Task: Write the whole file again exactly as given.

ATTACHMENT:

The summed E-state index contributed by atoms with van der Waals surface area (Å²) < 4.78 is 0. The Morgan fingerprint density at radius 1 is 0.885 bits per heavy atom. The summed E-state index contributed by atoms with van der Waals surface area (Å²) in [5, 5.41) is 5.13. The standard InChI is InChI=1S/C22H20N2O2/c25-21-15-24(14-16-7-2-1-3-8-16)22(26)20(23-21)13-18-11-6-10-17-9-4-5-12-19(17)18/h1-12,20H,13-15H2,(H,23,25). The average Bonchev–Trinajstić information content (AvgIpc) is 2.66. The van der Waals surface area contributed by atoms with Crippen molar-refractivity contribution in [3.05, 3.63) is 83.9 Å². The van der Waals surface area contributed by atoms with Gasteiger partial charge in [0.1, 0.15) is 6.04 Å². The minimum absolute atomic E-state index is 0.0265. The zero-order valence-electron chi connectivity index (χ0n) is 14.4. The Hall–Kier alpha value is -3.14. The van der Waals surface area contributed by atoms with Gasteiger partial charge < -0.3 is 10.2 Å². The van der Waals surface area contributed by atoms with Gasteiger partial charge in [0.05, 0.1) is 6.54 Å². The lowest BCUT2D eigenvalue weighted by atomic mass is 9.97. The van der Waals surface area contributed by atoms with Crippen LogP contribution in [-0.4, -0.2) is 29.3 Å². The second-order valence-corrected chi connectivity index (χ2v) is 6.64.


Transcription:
The summed E-state index contributed by atoms with van der Waals surface area (Å²) < 4.78 is 0. The Morgan fingerprint density at radius 1 is 0.885 bits per heavy atom. The summed E-state index contributed by atoms with van der Waals surface area (Å²) in [5, 5.41) is 5.13. The standard InChI is InChI=1S/C22H20N2O2/c25-21-15-24(14-16-7-2-1-3-8-16)22(26)20(23-21)13-18-11-6-10-17-9-4-5-12-19(17)18/h1-12,20H,13-15H2,(H,23,25). The average Bonchev–Trinajstić information content (AvgIpc) is 2.66. The van der Waals surface area contributed by atoms with Crippen molar-refractivity contribution in [3.05, 3.63) is 83.9 Å². The van der Waals surface area contributed by atoms with Gasteiger partial charge in [0.1, 0.15) is 6.04 Å². The minimum absolute atomic E-state index is 0.0265. The zero-order valence-electron chi connectivity index (χ0n) is 14.4. The Hall–Kier alpha value is -3.14. The van der Waals surface area contributed by atoms with Gasteiger partial charge < -0.3 is 10.2 Å². The van der Waals surface area contributed by atoms with Gasteiger partial charge in [0.05, 0.1) is 6.54 Å². The lowest BCUT2D eigenvalue weighted by atomic mass is 9.97. The van der Waals surface area contributed by atoms with Crippen LogP contribution in [-0.4, -0.2) is 29.3 Å². The second-order valence-corrected chi connectivity index (χ2v) is 6.64.